const colors = {
  "yellow Color": "#ff0",
  blue: "#f00",
  orange: "#f60",
};

And if we log it:

console.log(colors);

[Run code] We see the added property with no errors. But this raises a question. If we couldn't use dot notation to add it to the object, how can we retrieve the value of yellow Color without dot notation?

For this, we have an alternate syntax for getting and modifying properties that we can use with objects--the square brackets notation.

As it's name indicates, to get any keys value. We take the object, add a set of square brackets around it, and add the key name as a string that we want.

So to do that for our yellow Color property, we take our colors object, add square brackets, and add the key name as a string:

console.log(colors["yellow Color"]);

[Run code] And we get it's value.

So this alternate syntax is neat, but who cares? Well what's interesting about it is that it gives us the capability of using keys dynamically, where for example, the key we want to access is based on a variable that can change.

So let's say that, for example, we want other people using our app to be able to add their own colors to this object with their own hex codes.

In the past, we would have no way of doing that. Why? Because using the dot notation, the key has to be known beforehand. It can't be provided as a variable. But with square brackets notation, it can be.

So now, within our code, we can dynamically let users provide whatever color and hexcode they want to our colors object. So first we'll store the name of the color the user provide, and let's say that they provided the string green:

const color = "green";

And another variable to store the corresponding hexCode they provide, called hex code with the value 0f0:

const hexCode = "#0f0";

And now, what do we have to do in order to add both of these values to our colors object. Take a minute and see if you can figure this out on your own.

We can take the line where we logged yellow Color, remove the log:

colors["yellow Color"];

And instead of providing a static string here, we can drop the strings, and use a variable and then provide our color variable to include as the new key for the color the user will be adding.

colors[color];

And then we'll set that to the hexCode variable to associate the two and at the end we'll log the updated colors object:

colors[color] = hexCode;
console.log(colors);

Now let's run this. [Run code]

And in our final colors object, green is added with the hex code. Excellent.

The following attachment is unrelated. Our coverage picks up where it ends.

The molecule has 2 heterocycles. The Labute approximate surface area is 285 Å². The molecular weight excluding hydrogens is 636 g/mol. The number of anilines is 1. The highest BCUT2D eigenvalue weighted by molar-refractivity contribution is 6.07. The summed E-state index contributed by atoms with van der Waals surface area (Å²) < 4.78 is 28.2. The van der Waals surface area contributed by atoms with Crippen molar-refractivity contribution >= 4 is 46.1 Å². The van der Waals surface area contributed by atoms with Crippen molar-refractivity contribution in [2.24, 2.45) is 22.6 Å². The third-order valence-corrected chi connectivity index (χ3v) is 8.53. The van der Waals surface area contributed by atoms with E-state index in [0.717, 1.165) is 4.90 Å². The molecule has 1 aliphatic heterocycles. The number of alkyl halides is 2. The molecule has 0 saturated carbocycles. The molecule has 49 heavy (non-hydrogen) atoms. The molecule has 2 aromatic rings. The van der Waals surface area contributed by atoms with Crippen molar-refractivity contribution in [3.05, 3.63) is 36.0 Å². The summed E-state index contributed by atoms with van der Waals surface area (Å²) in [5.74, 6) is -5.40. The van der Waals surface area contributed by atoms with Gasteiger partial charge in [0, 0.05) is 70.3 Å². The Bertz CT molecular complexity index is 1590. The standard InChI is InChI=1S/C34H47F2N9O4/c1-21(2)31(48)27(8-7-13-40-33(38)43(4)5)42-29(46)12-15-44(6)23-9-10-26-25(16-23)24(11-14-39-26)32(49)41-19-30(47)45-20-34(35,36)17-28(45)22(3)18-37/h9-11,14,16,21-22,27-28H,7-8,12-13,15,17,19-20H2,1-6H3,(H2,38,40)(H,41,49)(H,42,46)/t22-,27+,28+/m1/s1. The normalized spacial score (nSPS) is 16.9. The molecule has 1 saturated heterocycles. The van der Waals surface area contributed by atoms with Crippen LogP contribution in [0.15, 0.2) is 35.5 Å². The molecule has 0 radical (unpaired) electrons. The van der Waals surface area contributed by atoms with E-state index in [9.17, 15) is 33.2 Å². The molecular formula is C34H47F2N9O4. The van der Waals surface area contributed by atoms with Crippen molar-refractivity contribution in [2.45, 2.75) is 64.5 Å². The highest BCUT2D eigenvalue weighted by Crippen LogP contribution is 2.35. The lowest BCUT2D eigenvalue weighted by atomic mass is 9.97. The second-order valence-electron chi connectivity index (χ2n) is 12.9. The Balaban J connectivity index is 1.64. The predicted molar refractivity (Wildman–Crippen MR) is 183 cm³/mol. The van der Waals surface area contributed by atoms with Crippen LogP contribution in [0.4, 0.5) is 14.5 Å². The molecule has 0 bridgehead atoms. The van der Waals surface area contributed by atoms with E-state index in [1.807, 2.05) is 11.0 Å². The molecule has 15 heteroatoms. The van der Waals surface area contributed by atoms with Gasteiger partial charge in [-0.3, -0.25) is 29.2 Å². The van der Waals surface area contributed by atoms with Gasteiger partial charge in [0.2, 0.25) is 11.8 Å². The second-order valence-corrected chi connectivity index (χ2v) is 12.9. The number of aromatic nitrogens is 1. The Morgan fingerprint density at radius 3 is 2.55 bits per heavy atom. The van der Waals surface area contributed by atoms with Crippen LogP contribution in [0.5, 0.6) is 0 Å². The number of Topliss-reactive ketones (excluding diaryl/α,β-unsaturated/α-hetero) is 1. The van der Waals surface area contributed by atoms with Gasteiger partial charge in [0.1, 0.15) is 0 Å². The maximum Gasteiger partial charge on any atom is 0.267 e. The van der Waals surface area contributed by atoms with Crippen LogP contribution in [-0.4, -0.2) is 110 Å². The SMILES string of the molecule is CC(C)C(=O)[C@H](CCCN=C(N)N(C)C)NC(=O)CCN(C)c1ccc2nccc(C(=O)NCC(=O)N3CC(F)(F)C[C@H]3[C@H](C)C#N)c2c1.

But in fact, we can make this even simpler. Instead of mutating the object with the new key-value pair after the object was created, we can simply add it directly on the object as it is initially made.

So let's comment out what we just added and include directly on the object a set of square brackets around color, and note that this is perfectly valid to do. And then after the colon, set it to our hexCode variable:

const colors = {
  "yellow Color": "#ff0",
  blue: "#f00",
  orange: "#f60",
  [color]: hexCode,
};

// colors[color] = hexCode;
console.log(colors);

And if we add another color, say black, with hex code #000, [Run code], it should be added to our object just like before.

Solving original problem with square brackets notation

So the square brackets notation is the way to dynamically get and update object keys and values based on changing data.

And now that we have this new capability, we can finally solve our original problem with the getColor function.

Give it a shot one more time and see if you can resolve our initial problem in getting a specific keys value...

So now all we have to do is replace the dot notation of colors.key with colors square bracket key and return it. And if we console log what we get when we pass in the key green

function getColor(key) {
  return colors[key];
}

console.log(getColor("green"));

[Run code] We get the hex code of the color our user just added.

Deleting properties

And finally, for the sake of completeness, since we've covered dynamically, getting, creating, and updating object values, we should cover how we need to delete a property if we want it as well as it's value to be removed from our object entirely.

To remove a property, we can use delete operator. So ultimately, if we wanted to delete both of our recently added properties, we could say with the dot notation:

delete colors.green;
console.log(colors);

And when we run this [run code] our object is mutated to remove the pair associated with the key green.

But alternately, we can use the square brackets syntax with a variable. Say if we had a variable named colorToDelete set to the string black:

const colorToDelete = "black";

We could then say:

delete colors[colorsToDelete];
console.log(colors);

[Run code] And this works perfectly fine, too.

Review

So in summary, be aware of the static nature of objects. Many times you'll rely on dot notation, especially for getting data and calling methods. But be aware that to use it, you must know the property name ahead of time and it can't change. If you have keys that can change as your program runs, be sure to use the square bracket notation.